teaching plan

Topics: Myocardial infarction, Hypertension, Blood Pages: 5 (1209 words) Published: May 20, 2014
Pharmacology Teaching Plan

The patient is a 70 years old man, admitted in Clinton Cardiology Center for repeated chest pain, fainting, hypotension, thoracic discomfort and cough, which appeared suddenly the same day. The clinical exam showed: cold, pale, sweated skin, dyspnea, tachycardia, a diastolic murmur in the third intercostal space near the sternum edge, a third degree systolic murmur above the lower sternum, and a blood pressure of 80/60 mmHg. The electrocardiogram showed signs of right ventricular overload. The patient was known with arterial hypertension form 2009, had an episode of atrial fibrillation and deep vein thrombosis of the right calf in 2005 and had a hip replacement in 2010. An echocardiographic exam in 2006 noted an ascending aorta aneurism. He had been treated with Betaxolol 20 mg/day for hypertension, Amlodipine 5 mg/day, Indapamide 1.5 mg/day and Trimetazidine 35 mg x 2/day. He was also treated for a severe depression (Olanzapine). The patient states having worked as an accountant at some point in his life has the occasional beer but never smoked; he doesn’t exercise at all and cannot stand for long period of time. The patient is a high fall risk. LEARNING STYLE

English is the patient’s first language and he can read and write; he states having a degree in accounting. He is both an auditory and verbal learner who loves to talk and crack jokes. He speaks clearly and has no trouble communicating at all. He is however feeling discouraged, depressed and is anxious of his current situation but is not eager to learn how to manage his diet and weight as he is not able to exercise due to dyspnea; he is also partially weight bearing on his left leg and is seeing PT as a result from his hip surgery and is still non-compliant with his therapy. The doctor has put him on new medication Reteplase (Retevase) after the doctor diagnosed him with acute myocardium infarction. RETEPLASE (RETEVASE)

Reteplase is a thrombolytic drug that is used to dissolve and break the blood clots that cause a heart attack. It works by activating a substance that helps to break up blood clots. Blood clots can prevent oxygen and nutrients from getting to the heart, which causes tissue death and long-term damage to the heart. It’s indicated for use in the management of acute myocardial infarction (AMI) in adults for the improvement of ventricular function following AMI, the reduction of the incidence of congestive heart failure and the reduction of mortality associated with AMI. Reteplase is given by injection into a vein (IV). Generally, it is given as 10 + 10 unit double bolus injection. Each bolus given over 2 minutes. With the 2nd bolus given, an initial dose follows by a second dose 30 minutes later. Two 10 unit bolus injections are required for a complete treatment. CONTRAINDICATIONS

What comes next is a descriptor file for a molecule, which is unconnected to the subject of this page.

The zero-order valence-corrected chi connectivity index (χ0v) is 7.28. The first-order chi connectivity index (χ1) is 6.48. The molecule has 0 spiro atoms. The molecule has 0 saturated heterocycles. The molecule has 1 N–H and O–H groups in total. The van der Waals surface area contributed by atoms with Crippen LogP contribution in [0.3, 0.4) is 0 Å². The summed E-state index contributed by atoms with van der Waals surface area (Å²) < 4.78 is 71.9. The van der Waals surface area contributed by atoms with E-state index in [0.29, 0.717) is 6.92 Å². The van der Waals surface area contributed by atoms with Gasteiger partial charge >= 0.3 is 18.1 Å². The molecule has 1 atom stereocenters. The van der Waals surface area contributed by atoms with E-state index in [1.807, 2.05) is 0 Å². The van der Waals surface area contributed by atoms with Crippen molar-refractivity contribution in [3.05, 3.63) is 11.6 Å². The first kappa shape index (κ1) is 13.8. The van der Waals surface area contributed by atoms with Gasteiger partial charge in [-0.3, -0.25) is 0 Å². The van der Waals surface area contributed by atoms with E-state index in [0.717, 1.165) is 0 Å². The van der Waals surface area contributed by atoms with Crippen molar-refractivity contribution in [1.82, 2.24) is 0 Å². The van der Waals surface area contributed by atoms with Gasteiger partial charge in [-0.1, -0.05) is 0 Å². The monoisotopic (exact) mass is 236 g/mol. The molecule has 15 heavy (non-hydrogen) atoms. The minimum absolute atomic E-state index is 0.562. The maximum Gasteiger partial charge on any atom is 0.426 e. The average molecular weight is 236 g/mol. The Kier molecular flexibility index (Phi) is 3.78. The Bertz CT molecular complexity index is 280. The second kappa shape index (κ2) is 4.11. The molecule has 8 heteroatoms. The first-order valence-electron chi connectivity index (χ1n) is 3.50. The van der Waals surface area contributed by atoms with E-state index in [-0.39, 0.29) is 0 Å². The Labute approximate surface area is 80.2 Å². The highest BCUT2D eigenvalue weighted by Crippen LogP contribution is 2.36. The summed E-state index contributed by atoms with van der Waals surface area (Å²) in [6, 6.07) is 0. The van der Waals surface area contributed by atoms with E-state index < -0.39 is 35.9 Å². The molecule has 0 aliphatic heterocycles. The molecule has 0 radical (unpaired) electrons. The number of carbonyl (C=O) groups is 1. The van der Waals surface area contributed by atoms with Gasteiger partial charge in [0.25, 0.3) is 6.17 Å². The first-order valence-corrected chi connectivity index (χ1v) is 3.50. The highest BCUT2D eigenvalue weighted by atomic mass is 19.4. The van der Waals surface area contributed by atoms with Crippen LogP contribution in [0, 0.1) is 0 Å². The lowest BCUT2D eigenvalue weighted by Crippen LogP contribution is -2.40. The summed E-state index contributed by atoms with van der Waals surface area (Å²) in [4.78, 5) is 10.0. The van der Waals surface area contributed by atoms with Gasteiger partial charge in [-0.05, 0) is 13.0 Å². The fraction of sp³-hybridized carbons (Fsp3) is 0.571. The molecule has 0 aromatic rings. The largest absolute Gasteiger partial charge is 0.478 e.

Active internal bleeding
Recent intracranial or intraspinal surgery or trauma
Severe uncontrolled hypertension
Known bleeding diathesis
hypersensitivity reactions, bleeding
GI upset, hypotension, fever
cardiogenic shock, arrhythmias, AV block, pulmonary edema
Heart failure, cardiac arrest, ischemia, myocardial rupture, mitral regurgitation, pericardial effusion, venous thrombosis, cholesterol embolism SIDE EFFECTS
The most frequent adverse reaction associated with Retavase is bleeding. Other side effects include Pain, redness, or swelling at the injection site
Nausea and vomiting
Severe headache, eye pain or vision changes
Sudden numbness or weakness, especially on one side of the body Sudden headache, confusion, problems with speech, or balance INTERACTIONS
Anticoagulants "blood thinners" (e.g., warfarin or heparins) Antiplatelet drugs (e.g., clopidogrel, dipyridamole, ticlopidine) NSAIDs (e.g., ibuprofen, naproxen)
Drugs that alter platelet function (such as aspirin ) may increase the risk of bleeding if administered prior to or after Retavase (reteplase)...

References: 2009 Edition Delmar 's Nurse 's Drug Handbook By George R. Spratto, Ph.D., Adrienne L. Woods pages 1394-1395
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